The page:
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This font is almost ﬁnished. I am working on bold versions too. However, I can only save my bitmap fonts as .fon, and that format doesn
I think the top character set is very classy — something diﬃcult to do in bitmap. BTW, the conventional placement for the old-style numeral 4 is lower. Delivering bitmap fonts: PostScript: On the Mac, just use an old-fashioned suitcase. On Windows, you can’t. TT: On the Mac I think you have to use a utility from Apple*. On Windows you have to use SBIT. * http://fonts.apple.com/Tools/index.html BTW, if you can aﬀord it, Pyrus’s new BitFonter software is worth every penny: it really opens up a whole new world for bitmapfonting. http://www.pyrus.com/html/bitfonter.html hhp
Anders, Forget conventions, the 4 is great where it is. Like Hrant, I love the wide set. I think it’s marketable. The condensed font is really tough to read unless the user doubled the size. I like the small caps. I am a sucker for small caps. Stephen
Thank you very much for your critique, Hrant and Stephen, and the info on delivering. I should have told you that I use Windows, sorry. I
Anders, your thoughts on old-style numerals are exactly the type of thing many more designers should be going through. Instead, most people are too afraid/lazy/dumb to challenge convention, and we’re stuck with the non-sensical stuﬀ we keep seeing. One could argue that keeping the old convention in numeral design is important because readers are already used to it. But really, do we expect readers to notice and even react adversely to something as subtle as making the “2” ascending, for example? On the contrary, I think the functional and aesthetic advantages of improved design could play positive roles in the reader’s subconscious. Part of the problem is if/when you try to license your work to a font house, they enforce their own beliefs/needs on the design. This is understandable, and much can be learned from the experience of font houses, but to me it’s one more reason to go completely independent. Conventional numerals suﬀer from two main things: 1. The distribution of contrast (stroke thickness) is erratic and inconsistent. Gill tried to address this, but I for one don’t like the results. In November I will post my own eﬀorts to this list, and see what you guys think. 2. The “extenderness” of some numerals does not seem to be based on solid reasoning, at least not solid in this day and age. As you allude to, the numerals are too descending overall. In the case of #1, I think more people should be trying to either: make the emphasis of *all* the numerals horizontal; or (preferably) align the emphasis of all the numerals to the vertical of the alphabetic glyphs. In the case of #2, I personally think the “3” and “5” work much better when sitting on the baseline*, and the “2” should ascend as well. As for the zero, I’m undecided. :-/ * Note that some old French foundries used to so this. Also, the conventional numeral “4” is a disaster. BTW, concerning your statement that “this is not a completely new invention”: Maybe your eﬀorts are not an “invention” (very very few things really are), but the mental path you’re taking is signiﬁcant because it’s both important and disregarded. hhp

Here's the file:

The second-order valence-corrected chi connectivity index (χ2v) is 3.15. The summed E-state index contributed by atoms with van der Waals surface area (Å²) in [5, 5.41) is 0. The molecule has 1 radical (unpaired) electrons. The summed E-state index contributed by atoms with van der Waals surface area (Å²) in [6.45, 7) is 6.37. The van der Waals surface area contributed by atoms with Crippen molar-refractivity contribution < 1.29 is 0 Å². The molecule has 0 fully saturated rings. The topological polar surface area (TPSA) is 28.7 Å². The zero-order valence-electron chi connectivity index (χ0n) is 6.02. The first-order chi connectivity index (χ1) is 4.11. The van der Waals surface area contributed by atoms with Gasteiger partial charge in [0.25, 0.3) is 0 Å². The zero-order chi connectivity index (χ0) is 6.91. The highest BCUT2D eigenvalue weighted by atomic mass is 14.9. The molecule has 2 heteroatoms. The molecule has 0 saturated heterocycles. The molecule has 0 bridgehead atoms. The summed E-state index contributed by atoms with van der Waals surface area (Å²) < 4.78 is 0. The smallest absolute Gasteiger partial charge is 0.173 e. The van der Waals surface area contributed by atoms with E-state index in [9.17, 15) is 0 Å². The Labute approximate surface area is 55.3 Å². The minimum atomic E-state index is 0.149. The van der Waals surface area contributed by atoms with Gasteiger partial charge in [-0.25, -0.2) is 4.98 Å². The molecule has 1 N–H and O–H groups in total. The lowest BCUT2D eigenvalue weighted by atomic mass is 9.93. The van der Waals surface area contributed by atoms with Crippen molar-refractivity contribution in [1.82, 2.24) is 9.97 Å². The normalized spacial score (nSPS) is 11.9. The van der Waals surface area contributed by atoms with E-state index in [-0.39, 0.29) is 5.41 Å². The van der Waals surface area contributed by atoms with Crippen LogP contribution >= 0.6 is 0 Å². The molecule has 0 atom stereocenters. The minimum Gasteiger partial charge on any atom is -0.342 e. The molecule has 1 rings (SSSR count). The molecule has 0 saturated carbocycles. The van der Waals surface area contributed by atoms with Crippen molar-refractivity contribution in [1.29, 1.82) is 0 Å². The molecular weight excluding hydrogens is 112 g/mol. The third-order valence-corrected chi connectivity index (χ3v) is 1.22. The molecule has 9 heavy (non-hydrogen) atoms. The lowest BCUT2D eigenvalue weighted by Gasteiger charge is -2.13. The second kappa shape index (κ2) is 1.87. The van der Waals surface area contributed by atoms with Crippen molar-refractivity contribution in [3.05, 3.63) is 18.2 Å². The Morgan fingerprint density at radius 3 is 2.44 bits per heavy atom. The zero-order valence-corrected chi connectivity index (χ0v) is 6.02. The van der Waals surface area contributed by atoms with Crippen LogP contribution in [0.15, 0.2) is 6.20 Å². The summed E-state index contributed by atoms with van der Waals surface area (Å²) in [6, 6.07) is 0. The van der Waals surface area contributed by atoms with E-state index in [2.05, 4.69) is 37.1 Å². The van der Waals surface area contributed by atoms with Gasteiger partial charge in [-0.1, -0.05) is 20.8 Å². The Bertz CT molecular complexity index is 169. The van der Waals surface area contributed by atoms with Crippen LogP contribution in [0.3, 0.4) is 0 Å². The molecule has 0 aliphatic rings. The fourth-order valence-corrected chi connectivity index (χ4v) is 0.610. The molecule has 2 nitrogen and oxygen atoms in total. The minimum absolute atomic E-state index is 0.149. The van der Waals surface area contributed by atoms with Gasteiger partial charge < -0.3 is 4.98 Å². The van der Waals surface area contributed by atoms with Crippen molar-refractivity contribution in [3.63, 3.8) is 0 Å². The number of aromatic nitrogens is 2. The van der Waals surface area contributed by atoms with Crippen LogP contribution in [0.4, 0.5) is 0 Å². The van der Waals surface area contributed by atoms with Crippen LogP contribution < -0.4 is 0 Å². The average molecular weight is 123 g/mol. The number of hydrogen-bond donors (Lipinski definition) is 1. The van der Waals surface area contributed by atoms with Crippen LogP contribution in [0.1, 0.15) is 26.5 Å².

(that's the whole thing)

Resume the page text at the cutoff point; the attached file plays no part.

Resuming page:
Nice, Anders. I do think it would help to increase the spacing in the condensed version to 2px. //joe
Hrant, I think you nail the problems with old style ﬁgures very well and I look forward to see your achievements on November 1st. But I like the descending